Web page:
Monday, November 1, 2010

Dielectric relaxation in organic electronic devices

A recent post mentioned the paper Low-k insulators as the choice of dielectrics in Organic Field-Effect Transistors [by Veres et al.], in the context of the sticky point of how to determine the relative importance of disorder and polaronic effects in molecular conducting materials used in semiconductor type devices. 

A major point of the paper is something different: how the mobility measured by time of flight (TOF) measurements is distinctly different [it has a larger magnitude and smaller activation energy] from in FETs, and that the mobility in FETs can decrease significantly with increasing the dielectric constant of the material used in the gate insulator material.

The paper discusses extensively how this may be associated with different kinds of disorder at the interface [which was followed by a theoretical paper in J. Chem. Phys. by Richards, Bird, and Sirringhaus]. It is not clear to me that invoking disorder is necessary to explain the gate dielectric dependence sure this is necessary. The reorganisation energy (polaron binding energy) associated with charge transfer between neighbouring molecules varies significantly with the dielectric constant of the surrounding medium. [Reminder: the activation energy for the mobility is 1/4 of this reorganisation energy].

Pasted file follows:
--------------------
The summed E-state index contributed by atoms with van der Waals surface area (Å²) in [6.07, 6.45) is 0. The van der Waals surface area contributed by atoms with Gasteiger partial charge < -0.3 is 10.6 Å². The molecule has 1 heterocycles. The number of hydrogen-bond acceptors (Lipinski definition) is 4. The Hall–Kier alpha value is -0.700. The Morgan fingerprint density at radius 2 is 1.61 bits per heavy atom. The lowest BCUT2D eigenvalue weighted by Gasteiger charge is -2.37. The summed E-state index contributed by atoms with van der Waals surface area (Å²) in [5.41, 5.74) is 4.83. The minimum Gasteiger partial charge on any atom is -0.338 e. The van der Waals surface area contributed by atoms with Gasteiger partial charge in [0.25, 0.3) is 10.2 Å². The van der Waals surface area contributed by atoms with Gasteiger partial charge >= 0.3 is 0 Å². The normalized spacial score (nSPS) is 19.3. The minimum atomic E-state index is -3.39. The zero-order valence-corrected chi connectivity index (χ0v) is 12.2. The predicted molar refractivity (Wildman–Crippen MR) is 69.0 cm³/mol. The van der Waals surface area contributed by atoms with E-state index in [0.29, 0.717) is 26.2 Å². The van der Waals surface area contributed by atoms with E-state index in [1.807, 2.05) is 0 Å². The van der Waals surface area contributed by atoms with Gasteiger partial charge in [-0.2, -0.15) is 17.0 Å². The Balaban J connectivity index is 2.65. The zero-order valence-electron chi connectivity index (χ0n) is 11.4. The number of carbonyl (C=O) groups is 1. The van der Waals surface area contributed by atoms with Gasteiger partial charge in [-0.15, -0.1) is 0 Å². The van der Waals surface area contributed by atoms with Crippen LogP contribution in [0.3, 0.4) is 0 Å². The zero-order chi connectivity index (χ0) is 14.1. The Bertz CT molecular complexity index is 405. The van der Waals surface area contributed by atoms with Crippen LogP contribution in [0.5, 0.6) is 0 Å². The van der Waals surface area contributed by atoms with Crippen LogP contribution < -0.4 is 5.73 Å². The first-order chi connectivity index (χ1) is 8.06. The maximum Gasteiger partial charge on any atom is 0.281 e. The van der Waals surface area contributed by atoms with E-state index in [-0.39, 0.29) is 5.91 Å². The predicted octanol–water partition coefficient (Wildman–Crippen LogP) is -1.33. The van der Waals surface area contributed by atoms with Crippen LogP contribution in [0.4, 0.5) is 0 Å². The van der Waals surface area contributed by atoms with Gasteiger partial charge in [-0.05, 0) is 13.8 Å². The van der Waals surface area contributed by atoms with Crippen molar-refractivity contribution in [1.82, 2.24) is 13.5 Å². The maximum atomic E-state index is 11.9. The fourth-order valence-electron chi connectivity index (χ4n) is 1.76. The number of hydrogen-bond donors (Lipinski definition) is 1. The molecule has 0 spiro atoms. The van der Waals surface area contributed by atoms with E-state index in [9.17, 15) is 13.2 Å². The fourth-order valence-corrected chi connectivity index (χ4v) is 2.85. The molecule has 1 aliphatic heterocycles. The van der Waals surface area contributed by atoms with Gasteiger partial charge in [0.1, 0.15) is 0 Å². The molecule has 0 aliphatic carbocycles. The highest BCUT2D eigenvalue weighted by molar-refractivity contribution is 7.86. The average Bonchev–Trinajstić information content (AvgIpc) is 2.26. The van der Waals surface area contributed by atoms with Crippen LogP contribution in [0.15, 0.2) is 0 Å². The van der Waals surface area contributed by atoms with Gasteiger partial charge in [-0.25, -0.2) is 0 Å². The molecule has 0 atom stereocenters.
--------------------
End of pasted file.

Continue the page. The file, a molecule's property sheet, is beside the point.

For molecules close to the interface between the gate insulator and organic semiconductor, this reorganisation energy will decrease with a decrease in the dielectric constant of the insulator. Furthermore, if the organic semiconductor has a dielectric constant less than the gate dielectric, the reorganisation energy associated with a bulk measurement such as TOF will be less than a FET measurement which measures charge transport close to the interface.

Indeed the observed dependence of the FET mobility on the gate dielectric constant is observed explained within the framework of small polaron theory in a 2005 Nature Materials paper, Tunable Frohlich polarons in organic single-crystal transistors [see Figure above].

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